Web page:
Overexcitabilities was a topic that had not been discussed on #gtchat since October of 2012, and obviously one that needed revisited considering the overwhelming number of votes it received in our weekly poll.

Kazimierz Dąbrowski is a familiar name in the gifted community as well as in the field of psychology. His theories of Positive Disintegration and Overexcitabilites, although not originally posited for gifted individuals only, were adopted by gifted advocates and academics as a way to explain many of the behaviors they saw in the gifted; particularly the concept of overexcitabilities.

Dąbrowski died in 1980, but two men who worked with him, Michael Piechowski and William Tillier, are closely associated with his work; albeit with significantly different interpretations. For a historical perspective, links have been included with this post to more fully cover this debate as it was not covered during the chat.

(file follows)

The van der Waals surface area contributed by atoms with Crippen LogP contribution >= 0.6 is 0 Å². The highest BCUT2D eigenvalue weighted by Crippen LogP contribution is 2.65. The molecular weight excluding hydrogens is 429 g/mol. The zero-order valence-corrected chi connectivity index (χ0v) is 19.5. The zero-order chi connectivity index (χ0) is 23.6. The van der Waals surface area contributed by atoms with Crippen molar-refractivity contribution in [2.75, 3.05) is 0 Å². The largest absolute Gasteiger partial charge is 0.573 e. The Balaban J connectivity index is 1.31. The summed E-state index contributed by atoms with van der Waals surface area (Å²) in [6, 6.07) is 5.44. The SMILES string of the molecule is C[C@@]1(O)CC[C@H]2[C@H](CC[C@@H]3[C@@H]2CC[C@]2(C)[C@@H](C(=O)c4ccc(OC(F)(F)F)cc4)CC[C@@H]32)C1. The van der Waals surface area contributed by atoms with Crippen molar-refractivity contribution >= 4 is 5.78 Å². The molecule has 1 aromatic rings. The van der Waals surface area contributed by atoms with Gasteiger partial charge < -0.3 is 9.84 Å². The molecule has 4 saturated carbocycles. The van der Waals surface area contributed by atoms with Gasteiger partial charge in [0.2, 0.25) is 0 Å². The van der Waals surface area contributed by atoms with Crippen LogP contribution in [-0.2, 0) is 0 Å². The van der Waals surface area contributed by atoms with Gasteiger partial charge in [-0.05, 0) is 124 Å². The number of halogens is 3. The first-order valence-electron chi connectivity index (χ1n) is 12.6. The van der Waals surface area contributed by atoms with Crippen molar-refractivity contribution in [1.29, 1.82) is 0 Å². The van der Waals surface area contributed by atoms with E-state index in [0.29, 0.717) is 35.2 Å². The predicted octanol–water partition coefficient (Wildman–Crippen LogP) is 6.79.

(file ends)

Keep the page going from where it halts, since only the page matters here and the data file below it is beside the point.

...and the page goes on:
So exactly who was  Kazimierz Dąbrowski and how did his theories come to influence the gifted community? He was a Polish psychologist, psychiatrist and physician who lived from 1902 to 1980. His theories, as mentioned above, serve as a framework for understanding certain gifted characteristics. Dąbrowski believed ability/intelligence plus overexcitability predicted the potential for higher-level development. (Lind) For an excellent review of his influence on gifted theory, see this article by Sharon Lind at the SENG website.

Interview with Dąbrowski recorded in October 1975 in Edmonton (Canada) by PJ Reece

Concentrating on overexcitabilities, there are 5 types: Psychomotor, Sensual, Intellectual, Imaginational, and Emotional. Creative and gifted individuals appear to express overexcitabilities to a greater degree through increased intensity, awareness and sensitivity. These characteristics can often lead to misdiagnosis in gifted children by professionals unfamiliar and untrained in recognizing these traits.